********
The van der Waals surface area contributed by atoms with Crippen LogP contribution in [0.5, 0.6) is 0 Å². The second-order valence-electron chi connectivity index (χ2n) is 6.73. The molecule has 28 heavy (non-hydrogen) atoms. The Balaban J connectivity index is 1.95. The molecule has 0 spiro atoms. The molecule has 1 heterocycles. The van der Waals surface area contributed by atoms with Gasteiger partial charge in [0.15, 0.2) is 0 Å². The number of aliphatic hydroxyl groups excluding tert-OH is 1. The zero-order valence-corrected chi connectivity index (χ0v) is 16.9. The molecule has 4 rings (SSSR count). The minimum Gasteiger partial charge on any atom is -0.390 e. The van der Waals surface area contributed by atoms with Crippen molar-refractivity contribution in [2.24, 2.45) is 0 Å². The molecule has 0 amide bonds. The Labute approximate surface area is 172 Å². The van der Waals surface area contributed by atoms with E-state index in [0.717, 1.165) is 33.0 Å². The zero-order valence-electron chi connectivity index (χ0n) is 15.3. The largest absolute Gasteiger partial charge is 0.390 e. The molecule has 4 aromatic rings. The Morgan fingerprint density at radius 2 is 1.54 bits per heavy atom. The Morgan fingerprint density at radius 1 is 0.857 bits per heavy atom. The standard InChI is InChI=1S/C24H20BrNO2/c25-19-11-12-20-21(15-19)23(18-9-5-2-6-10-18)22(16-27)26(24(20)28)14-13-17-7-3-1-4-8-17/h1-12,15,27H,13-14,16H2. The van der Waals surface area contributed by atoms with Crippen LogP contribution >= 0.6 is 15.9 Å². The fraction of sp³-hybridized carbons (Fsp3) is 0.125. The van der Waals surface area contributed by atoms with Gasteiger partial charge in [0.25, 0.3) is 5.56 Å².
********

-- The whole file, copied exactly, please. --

The van der Waals surface area contributed by atoms with Crippen LogP contribution in [0.5, 0.6) is 0 Å². The second-order valence-electron chi connectivity index (χ2n) is 6.73. The molecule has 28 heavy (non-hydrogen) atoms. The Balaban J connectivity index is 1.95. The molecule has 0 spiro atoms. The molecule has 1 heterocycles. The van der Waals surface area contributed by atoms with Gasteiger partial charge in [0.15, 0.2) is 0 Å². The number of aliphatic hydroxyl groups excluding tert-OH is 1. The zero-order valence-corrected chi connectivity index (χ0v) is 16.9. The molecule has 4 rings (SSSR count). The minimum Gasteiger partial charge on any atom is -0.390 e. The van der Waals surface area contributed by atoms with Crippen molar-refractivity contribution in [2.24, 2.45) is 0 Å². The molecule has 0 amide bonds. The Labute approximate surface area is 172 Å². The van der Waals surface area contributed by atoms with E-state index in [0.717, 1.165) is 33.0 Å². The zero-order valence-electron chi connectivity index (χ0n) is 15.3. The largest absolute Gasteiger partial charge is 0.390 e. The molecule has 4 aromatic rings. The Morgan fingerprint density at radius 2 is 1.54 bits per heavy atom. The Morgan fingerprint density at radius 1 is 0.857 bits per heavy atom. The standard InChI is InChI=1S/C24H20BrNO2/c25-19-11-12-20-21(15-19)23(18-9-5-2-6-10-18)22(16-27)26(24(20)28)14-13-17-7-3-1-4-8-17/h1-12,15,27H,13-14,16H2. The van der Waals surface area contributed by atoms with Crippen LogP contribution >= 0.6 is 15.9 Å². The fraction of sp³-hybridized carbons (Fsp3) is 0.125. The van der Waals surface area contributed by atoms with Gasteiger partial charge in [0.25, 0.3) is 5.56 Å².